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Check Out George Wallace’s Story

Today we’d like to introduce you to George Wallace.  

Hi George, thanks for sharing your story with us. To start, maybe you can tell our readers some of your backstories.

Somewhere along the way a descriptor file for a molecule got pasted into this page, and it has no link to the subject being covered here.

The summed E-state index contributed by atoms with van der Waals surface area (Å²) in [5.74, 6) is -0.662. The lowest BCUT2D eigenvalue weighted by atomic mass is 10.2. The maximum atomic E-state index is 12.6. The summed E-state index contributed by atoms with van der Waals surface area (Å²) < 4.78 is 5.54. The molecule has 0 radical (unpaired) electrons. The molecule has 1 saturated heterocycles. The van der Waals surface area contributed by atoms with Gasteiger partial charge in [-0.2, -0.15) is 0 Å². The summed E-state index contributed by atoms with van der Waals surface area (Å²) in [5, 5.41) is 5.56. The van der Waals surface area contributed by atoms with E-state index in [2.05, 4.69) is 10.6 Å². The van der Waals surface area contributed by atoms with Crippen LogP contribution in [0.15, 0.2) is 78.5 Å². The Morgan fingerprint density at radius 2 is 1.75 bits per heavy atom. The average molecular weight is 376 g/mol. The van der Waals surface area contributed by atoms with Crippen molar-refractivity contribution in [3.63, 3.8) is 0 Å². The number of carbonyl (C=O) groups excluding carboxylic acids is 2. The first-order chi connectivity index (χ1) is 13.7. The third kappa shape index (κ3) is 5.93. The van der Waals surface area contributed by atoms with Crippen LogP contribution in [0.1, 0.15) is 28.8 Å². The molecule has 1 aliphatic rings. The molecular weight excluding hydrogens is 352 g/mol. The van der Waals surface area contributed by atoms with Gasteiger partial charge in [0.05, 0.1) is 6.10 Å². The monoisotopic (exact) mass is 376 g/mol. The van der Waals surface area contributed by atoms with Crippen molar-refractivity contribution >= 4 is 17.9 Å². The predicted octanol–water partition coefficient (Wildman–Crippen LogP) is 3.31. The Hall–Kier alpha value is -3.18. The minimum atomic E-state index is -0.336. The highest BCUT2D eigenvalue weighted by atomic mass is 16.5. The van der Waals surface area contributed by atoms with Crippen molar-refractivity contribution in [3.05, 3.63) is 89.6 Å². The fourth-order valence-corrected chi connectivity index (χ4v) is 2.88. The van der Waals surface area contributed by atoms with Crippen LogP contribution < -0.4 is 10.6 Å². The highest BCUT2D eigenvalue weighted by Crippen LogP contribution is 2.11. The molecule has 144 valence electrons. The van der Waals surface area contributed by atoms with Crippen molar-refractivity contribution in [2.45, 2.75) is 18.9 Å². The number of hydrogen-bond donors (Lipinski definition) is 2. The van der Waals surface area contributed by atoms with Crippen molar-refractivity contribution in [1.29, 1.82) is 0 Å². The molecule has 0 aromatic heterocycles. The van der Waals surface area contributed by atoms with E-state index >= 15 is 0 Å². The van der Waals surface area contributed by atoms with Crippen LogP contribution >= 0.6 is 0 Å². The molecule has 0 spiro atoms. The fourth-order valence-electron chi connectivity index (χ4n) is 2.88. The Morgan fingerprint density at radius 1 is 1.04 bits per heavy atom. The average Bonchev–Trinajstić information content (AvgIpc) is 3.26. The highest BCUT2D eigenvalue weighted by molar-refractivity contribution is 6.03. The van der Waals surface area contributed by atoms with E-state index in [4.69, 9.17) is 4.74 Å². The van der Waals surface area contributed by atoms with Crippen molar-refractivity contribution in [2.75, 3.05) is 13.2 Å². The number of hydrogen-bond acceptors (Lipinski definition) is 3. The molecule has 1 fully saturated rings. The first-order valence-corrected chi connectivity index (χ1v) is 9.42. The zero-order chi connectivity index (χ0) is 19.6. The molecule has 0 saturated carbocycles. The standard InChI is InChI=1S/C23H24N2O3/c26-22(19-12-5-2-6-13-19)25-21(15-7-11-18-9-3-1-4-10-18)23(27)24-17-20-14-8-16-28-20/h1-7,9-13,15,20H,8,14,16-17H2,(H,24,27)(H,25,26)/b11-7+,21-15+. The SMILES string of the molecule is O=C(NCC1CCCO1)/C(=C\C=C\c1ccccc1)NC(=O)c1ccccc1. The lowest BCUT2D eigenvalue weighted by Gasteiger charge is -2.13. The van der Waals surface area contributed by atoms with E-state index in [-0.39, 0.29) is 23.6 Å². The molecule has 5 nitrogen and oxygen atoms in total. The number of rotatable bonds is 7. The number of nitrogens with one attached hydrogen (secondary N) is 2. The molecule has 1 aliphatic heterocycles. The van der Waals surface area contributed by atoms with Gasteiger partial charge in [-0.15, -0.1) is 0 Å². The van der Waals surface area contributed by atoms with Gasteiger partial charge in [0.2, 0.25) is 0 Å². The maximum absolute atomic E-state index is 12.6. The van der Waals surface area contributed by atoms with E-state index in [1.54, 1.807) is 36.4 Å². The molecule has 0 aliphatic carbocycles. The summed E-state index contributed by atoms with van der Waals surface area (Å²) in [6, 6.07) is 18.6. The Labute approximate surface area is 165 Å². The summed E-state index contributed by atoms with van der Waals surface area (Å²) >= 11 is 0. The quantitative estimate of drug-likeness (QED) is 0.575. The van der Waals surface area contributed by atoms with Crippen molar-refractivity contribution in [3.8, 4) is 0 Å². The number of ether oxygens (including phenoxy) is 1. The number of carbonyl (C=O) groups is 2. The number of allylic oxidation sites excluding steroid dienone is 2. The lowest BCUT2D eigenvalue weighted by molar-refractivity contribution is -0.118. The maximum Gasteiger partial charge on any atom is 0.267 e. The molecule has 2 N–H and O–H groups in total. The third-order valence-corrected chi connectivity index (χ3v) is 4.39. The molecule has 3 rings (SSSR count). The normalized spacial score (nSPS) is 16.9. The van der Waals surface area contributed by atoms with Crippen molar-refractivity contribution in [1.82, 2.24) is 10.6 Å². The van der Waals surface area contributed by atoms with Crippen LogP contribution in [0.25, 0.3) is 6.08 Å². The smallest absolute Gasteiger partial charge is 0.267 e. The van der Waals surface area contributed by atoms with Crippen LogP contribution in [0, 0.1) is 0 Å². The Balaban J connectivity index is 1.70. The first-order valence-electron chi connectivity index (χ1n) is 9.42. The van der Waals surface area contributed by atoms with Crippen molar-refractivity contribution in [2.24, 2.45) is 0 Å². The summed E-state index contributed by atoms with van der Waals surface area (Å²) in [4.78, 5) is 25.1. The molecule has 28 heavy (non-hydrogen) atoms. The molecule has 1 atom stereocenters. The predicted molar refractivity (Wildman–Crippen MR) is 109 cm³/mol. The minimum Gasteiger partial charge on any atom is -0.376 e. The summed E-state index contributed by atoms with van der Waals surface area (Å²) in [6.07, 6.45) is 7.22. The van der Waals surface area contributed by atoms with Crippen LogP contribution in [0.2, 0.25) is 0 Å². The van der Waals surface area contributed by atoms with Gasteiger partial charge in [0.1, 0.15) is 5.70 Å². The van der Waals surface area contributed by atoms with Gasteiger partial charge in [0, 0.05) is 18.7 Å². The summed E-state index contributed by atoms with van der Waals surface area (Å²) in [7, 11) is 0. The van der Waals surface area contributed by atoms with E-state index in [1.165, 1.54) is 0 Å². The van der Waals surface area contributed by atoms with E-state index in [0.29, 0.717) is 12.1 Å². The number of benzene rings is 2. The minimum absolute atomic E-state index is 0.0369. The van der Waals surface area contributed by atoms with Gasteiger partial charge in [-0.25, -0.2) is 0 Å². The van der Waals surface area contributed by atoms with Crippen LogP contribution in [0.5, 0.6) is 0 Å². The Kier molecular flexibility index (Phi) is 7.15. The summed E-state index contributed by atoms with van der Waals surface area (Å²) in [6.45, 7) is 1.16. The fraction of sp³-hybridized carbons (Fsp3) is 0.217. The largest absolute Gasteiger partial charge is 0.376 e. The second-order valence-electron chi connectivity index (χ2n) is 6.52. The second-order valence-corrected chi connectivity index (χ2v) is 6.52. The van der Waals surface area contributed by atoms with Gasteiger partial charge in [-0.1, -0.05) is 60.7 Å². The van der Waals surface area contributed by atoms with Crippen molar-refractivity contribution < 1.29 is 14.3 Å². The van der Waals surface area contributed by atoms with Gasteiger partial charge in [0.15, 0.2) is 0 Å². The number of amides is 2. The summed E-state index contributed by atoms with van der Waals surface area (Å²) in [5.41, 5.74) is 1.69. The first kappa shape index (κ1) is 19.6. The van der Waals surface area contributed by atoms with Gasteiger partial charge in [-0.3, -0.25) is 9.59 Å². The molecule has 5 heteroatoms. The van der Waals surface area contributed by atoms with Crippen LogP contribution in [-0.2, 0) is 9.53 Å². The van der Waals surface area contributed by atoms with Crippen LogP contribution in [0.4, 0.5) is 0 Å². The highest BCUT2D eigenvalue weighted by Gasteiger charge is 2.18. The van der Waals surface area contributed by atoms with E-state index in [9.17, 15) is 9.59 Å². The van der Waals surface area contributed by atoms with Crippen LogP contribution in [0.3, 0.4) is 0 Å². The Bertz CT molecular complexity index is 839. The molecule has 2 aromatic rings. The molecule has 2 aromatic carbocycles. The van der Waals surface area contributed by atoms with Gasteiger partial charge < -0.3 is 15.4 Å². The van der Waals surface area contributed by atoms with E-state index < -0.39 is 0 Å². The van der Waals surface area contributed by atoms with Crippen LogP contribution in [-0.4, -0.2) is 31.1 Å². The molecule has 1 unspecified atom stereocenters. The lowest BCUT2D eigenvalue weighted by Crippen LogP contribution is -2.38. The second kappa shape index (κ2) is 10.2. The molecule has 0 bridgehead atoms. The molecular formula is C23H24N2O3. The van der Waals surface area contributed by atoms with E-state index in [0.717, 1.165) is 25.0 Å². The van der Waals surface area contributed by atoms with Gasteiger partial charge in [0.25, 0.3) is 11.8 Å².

I moved to Orlando in 1992 and left in 1996 to help care for my dad in New Hampshire. When he passed away in 2001, I knew I wanted to return to Orlando. So, I did just that! I was living in Boston and gave my notice at my job as an ABA therapist and moved back to Orlando in February 2002. I began working at Quest, Inc. with adults with disabilities and volunteering at The Center and Orlando Fringe. In 2005 I was awarded the Volunteer of the Year award at Orlando Fringe and joined the staff the next year as a Volunteer Coordinator. I had never worked in arts nonprofit before, but I quickly grew to love it. I ended up leaving Quest and working as a consultant for the State of Florida’s Agency for Persons with Disabilities and navigating Fringe as a side job. Eventually, I began working full-time at Fringe, being named Director of Operations and then General Manager. I was named Executive Director in 2014. I left social work and dedicated all my efforts on finishing school. I got my MMBA from Rollins and then my MPA from Troy University. It was the beginning of online degrees, and I would take online classes, in-person classes at Troy’s Winter Park campus, and sometimes drive to Alabama for weekend cohorts, where the main campus was located. It was not easy being named George Wallace and going to school in Alabama! I eventually left Orlando Fringe for Indianapolis in 2017. My partner, Joe, was very supportive of the move, and I wanted to grow more as an arts leader. Unfortunately, Indy was not a good fit for me for several reasons. I missed Orlando dearly. I was on the board of directors of The Center from 2014 until I left in early 2017. At the conclusion of leading my first festival in Indy, I knew that it was not a good move for me. I saw online that The Center was hiring a new Executive Director and I knew that is where I really wanted to be, working with the LGBTQ community, enjoying Fringe as a patron, and back in Orlando. I was in a doctoral program and had only been in Indy for a short 8 months, but I applied for the job. I had to go to California for an international Fringe Festival conference, and the board at The Center allowed me to have my interview via Skype from my hotel room. By the time I got back to Indy, I was offered the position, but I had a very short window to turn things around. The Center had been without an ED for going on 6 months, and they wanted to have a new leader in place before the end of the year–which was only a month away. We had a lease on an apartment in Indy, and while I was not enjoying my experience there, my partner really loved it there. He had made new friends, had a great job, and was invested in making the move to another state work. If anyone knows me, they know that I am a planner. It was not like me to get up and move across country 2 times in less than a year–but I did. Joe stayed in Indy while I drove back to Orlando with our dog. I called my old landlord from my first apartment in 1992, and she had an available unit. At least the timing, for one thing, worked out! I began my job at The Center as ED on December 18, 2017. When the lease was up in March, Joe returned to Orlando. I guess the third time’s a charm with moving to Orlando, and I am not leaving any time soon!